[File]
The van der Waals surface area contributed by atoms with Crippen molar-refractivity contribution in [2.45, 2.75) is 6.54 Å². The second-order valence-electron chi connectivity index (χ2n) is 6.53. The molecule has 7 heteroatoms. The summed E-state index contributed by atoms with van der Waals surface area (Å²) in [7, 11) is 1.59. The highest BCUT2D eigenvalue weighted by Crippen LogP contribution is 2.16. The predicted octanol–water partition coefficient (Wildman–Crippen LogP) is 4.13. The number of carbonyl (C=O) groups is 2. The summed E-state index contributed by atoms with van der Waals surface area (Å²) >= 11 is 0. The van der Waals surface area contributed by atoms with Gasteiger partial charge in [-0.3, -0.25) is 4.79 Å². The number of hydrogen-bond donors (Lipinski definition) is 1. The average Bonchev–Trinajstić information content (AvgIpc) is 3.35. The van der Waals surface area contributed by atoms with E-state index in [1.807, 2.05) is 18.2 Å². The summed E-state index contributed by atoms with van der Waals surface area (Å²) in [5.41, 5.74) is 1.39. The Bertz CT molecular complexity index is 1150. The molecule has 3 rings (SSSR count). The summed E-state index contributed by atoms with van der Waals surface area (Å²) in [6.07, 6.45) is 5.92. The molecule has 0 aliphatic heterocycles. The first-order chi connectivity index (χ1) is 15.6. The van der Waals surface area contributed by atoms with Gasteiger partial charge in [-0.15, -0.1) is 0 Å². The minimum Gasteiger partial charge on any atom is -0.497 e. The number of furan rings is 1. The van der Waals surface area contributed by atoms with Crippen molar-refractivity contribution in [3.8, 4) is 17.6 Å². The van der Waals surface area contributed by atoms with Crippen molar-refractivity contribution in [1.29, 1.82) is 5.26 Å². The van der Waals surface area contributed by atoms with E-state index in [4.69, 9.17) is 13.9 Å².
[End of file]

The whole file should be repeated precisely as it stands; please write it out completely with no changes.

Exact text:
The van der Waals surface area contributed by atoms with Crippen molar-refractivity contribution in [2.45, 2.75) is 6.54 Å². The second-order valence-electron chi connectivity index (χ2n) is 6.53. The molecule has 7 heteroatoms. The summed E-state index contributed by atoms with van der Waals surface area (Å²) in [7, 11) is 1.59. The highest BCUT2D eigenvalue weighted by Crippen LogP contribution is 2.16. The predicted octanol–water partition coefficient (Wildman–Crippen LogP) is 4.13. The number of carbonyl (C=O) groups is 2. The summed E-state index contributed by atoms with van der Waals surface area (Å²) >= 11 is 0. The van der Waals surface area contributed by atoms with Gasteiger partial charge in [-0.3, -0.25) is 4.79 Å². The number of hydrogen-bond donors (Lipinski definition) is 1. The average Bonchev–Trinajstić information content (AvgIpc) is 3.35. The van der Waals surface area contributed by atoms with E-state index in [1.807, 2.05) is 18.2 Å². The summed E-state index contributed by atoms with van der Waals surface area (Å²) in [5.41, 5.74) is 1.39. The Bertz CT molecular complexity index is 1150. The molecule has 3 rings (SSSR count). The summed E-state index contributed by atoms with van der Waals surface area (Å²) in [6.07, 6.45) is 5.92. The molecule has 0 aliphatic heterocycles. The first-order chi connectivity index (χ1) is 15.6. The van der Waals surface area contributed by atoms with Gasteiger partial charge in [-0.15, -0.1) is 0 Å². The minimum Gasteiger partial charge on any atom is -0.497 e. The number of furan rings is 1. The van der Waals surface area contributed by atoms with Crippen molar-refractivity contribution in [3.8, 4) is 17.6 Å². The van der Waals surface area contributed by atoms with Crippen molar-refractivity contribution in [1.29, 1.82) is 5.26 Å². The van der Waals surface area contributed by atoms with E-state index in [4.69, 9.17) is 13.9 Å².